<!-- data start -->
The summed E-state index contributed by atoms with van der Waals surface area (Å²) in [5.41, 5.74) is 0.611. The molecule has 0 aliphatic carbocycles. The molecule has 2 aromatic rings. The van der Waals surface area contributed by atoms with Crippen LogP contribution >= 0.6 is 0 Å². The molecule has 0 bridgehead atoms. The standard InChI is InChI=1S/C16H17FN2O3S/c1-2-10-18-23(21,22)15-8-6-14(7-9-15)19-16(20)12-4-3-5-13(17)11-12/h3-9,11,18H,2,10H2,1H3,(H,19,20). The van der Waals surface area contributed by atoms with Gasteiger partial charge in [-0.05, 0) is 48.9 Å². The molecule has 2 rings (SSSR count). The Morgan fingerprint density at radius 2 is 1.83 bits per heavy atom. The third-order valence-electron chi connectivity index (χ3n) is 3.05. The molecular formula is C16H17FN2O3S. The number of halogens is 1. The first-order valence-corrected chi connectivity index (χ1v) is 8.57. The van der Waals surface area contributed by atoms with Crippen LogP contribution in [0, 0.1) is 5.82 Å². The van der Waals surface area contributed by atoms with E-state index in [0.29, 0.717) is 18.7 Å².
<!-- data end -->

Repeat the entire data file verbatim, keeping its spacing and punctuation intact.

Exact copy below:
The summed E-state index contributed by atoms with van der Waals surface area (Å²) in [5.41, 5.74) is 0.611. The molecule has 0 aliphatic carbocycles. The molecule has 2 aromatic rings. The van der Waals surface area contributed by atoms with Crippen LogP contribution >= 0.6 is 0 Å². The molecule has 0 bridgehead atoms. The standard InChI is InChI=1S/C16H17FN2O3S/c1-2-10-18-23(21,22)15-8-6-14(7-9-15)19-16(20)12-4-3-5-13(17)11-12/h3-9,11,18H,2,10H2,1H3,(H,19,20). The van der Waals surface area contributed by atoms with Gasteiger partial charge in [-0.05, 0) is 48.9 Å². The molecule has 2 rings (SSSR count). The Morgan fingerprint density at radius 2 is 1.83 bits per heavy atom. The third-order valence-electron chi connectivity index (χ3n) is 3.05. The molecular formula is C16H17FN2O3S. The number of halogens is 1. The first-order valence-corrected chi connectivity index (χ1v) is 8.57. The van der Waals surface area contributed by atoms with Crippen LogP contribution in [0, 0.1) is 5.82 Å². The van der Waals surface area contributed by atoms with E-state index in [0.29, 0.717) is 18.7 Å².